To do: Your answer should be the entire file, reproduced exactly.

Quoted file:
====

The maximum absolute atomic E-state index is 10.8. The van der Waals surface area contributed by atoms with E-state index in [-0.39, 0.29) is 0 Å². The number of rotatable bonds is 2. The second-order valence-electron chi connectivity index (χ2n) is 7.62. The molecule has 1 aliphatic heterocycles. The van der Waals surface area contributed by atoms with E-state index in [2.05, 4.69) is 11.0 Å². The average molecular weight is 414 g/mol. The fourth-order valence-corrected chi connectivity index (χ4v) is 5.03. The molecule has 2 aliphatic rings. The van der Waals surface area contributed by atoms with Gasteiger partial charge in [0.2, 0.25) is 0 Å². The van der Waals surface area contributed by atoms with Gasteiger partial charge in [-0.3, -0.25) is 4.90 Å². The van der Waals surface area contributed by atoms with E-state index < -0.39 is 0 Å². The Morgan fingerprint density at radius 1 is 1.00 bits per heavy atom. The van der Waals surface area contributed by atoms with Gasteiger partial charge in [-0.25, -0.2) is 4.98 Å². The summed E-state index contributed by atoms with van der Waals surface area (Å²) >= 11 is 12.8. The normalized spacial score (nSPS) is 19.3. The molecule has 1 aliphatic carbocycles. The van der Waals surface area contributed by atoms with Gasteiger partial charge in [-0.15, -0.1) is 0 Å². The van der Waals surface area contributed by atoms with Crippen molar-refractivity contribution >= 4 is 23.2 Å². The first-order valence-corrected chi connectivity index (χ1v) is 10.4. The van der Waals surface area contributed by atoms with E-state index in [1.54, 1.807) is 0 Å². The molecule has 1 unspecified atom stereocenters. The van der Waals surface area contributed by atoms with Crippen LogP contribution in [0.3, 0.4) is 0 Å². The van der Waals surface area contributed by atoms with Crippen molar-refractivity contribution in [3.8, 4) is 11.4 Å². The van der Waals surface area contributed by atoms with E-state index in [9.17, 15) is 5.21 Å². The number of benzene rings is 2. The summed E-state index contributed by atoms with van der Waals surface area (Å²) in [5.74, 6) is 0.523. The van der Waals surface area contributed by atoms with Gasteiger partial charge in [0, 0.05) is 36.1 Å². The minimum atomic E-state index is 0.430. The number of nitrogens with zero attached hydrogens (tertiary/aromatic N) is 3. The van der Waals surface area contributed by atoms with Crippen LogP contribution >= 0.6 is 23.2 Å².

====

The maximum absolute atomic E-state index is 10.8. The van der Waals surface area contributed by atoms with E-state index in [-0.39, 0.29) is 0 Å². The number of rotatable bonds is 2. The second-order valence-electron chi connectivity index (χ2n) is 7.62. The molecule has 1 aliphatic heterocycles. The van der Waals surface area contributed by atoms with E-state index in [2.05, 4.69) is 11.0 Å². The average molecular weight is 414 g/mol. The fourth-order valence-corrected chi connectivity index (χ4v) is 5.03. The molecule has 2 aliphatic rings. The van der Waals surface area contributed by atoms with Gasteiger partial charge in [0.2, 0.25) is 0 Å². The van der Waals surface area contributed by atoms with Gasteiger partial charge in [-0.3, -0.25) is 4.90 Å². The van der Waals surface area contributed by atoms with E-state index < -0.39 is 0 Å². The Morgan fingerprint density at radius 1 is 1.00 bits per heavy atom. The van der Waals surface area contributed by atoms with Gasteiger partial charge in [-0.25, -0.2) is 4.98 Å². The summed E-state index contributed by atoms with van der Waals surface area (Å²) >= 11 is 12.8. The normalized spacial score (nSPS) is 19.3. The molecule has 1 aliphatic carbocycles. The van der Waals surface area contributed by atoms with Gasteiger partial charge in [-0.15, -0.1) is 0 Å². The van der Waals surface area contributed by atoms with Crippen molar-refractivity contribution >= 4 is 23.2 Å². The first-order valence-corrected chi connectivity index (χ1v) is 10.4. The van der Waals surface area contributed by atoms with E-state index in [1.54, 1.807) is 0 Å². The molecule has 1 unspecified atom stereocenters. The van der Waals surface area contributed by atoms with Crippen LogP contribution in [0.3, 0.4) is 0 Å². The van der Waals surface area contributed by atoms with Crippen molar-refractivity contribution in [3.8, 4) is 11.4 Å². The van der Waals surface area contributed by atoms with E-state index in [9.17, 15) is 5.21 Å². The number of benzene rings is 2. The summed E-state index contributed by atoms with van der Waals surface area (Å²) in [5.74, 6) is 0.523. The van der Waals surface area contributed by atoms with Gasteiger partial charge in [0, 0.05) is 36.1 Å². The minimum atomic E-state index is 0.430. The number of nitrogens with zero attached hydrogens (tertiary/aromatic N) is 3. The van der Waals surface area contributed by atoms with Crippen LogP contribution >= 0.6 is 23.2 Å².